Jamaican music star Vybz Kartel sentenced to life for murder
KINGSTON (Reuters) - A Jamaican judge sentenced an international reggae-dancehall star, Vybz Kartel, to life imprisonment on Thursday after he was found guilty of murder last month.
Kartel, 38, who is also known as ‘World Boss' had been on trial for the murder of one of his former associates, Clive Williams, popularly known as ‘Lizard.'
Williams was murdered in August 2011 after a business deal went sour, prosecutors said.
Jamaica is known internationally as the birthplace of reggae, with its most famous artist, the legendary Bob Marley considered a national hero.
Dancehall is a more modern offshoot of reggae, though critics have accused its lyrics of being violent, misogynistic and homophobic. It rose to prominence in the 1990s and remains immensely popular on the island.
Kartel, whose real name is Adidja Palmer, will not be eligible for parole for 35 years, according to the sentence handed down by Supreme Court Justice Lennox Campbell.
The singer's three other co-accused were also given life sentences.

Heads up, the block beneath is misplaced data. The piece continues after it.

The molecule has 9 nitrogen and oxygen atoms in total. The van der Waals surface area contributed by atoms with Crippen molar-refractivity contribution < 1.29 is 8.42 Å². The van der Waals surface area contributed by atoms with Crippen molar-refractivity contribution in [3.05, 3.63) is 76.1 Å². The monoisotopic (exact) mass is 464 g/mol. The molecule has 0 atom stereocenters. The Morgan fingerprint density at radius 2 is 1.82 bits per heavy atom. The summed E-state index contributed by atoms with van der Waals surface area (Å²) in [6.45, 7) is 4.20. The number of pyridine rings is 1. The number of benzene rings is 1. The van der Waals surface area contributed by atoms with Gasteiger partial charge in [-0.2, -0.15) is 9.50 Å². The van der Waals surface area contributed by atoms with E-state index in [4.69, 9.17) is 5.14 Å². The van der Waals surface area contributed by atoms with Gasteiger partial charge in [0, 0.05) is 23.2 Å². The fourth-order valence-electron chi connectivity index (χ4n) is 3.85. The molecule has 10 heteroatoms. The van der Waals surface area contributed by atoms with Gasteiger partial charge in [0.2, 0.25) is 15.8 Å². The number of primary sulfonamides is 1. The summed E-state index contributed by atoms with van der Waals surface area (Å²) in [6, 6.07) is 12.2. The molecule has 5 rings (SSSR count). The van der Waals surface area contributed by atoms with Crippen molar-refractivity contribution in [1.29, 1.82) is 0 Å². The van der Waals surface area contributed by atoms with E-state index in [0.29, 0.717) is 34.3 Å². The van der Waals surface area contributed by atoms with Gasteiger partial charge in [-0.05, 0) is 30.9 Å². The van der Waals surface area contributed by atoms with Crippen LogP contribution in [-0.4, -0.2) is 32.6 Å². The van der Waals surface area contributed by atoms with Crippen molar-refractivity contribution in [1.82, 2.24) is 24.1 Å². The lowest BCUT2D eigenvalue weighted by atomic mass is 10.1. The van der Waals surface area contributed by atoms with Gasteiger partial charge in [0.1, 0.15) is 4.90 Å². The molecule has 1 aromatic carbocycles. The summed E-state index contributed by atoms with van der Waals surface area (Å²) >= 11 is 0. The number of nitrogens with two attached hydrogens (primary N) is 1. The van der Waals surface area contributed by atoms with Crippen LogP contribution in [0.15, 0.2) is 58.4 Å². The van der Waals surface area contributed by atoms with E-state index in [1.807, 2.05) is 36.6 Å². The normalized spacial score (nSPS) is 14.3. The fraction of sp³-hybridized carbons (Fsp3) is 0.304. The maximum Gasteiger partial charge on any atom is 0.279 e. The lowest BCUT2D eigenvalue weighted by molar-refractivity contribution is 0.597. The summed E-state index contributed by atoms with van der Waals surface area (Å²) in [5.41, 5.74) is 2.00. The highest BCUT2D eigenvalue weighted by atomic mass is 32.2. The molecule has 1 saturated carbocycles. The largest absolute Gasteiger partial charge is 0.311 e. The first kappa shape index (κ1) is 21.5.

Fellow singer Shawn Campbell, known by the stage name Shawn Storm, will have to serve 25 years before he becomes eligible for parole, while Kahira Jones and Andre St John will spend 25 and 30 years behind bars respectively before they can be paroled.
Attorneys for the convicted men said they will appeal the sentences.
"We want to see how early we can get the transcript to prepare our grounds for appeal," Campbell's attorney Miguel Lorne told journalists outside Jamaica's Supreme Court.
Williams was part of the popular Gaza Empire, a music-based group which Kartel headed.
A fifth accused, Shane Williams, was freed by an 11-member jury at the end of a two-month trial.
The jury voted 10-1 to convict the four men in the longest murder trial in Jamaica's history. However, the lone dissenting juror has since been charged with perverting the course of justice after he was accused of trying to bribe other jurors into freeing the men.
(Additional reporting by Aileen Torres-Bennett; Editing by David Adams and James Dalgleish)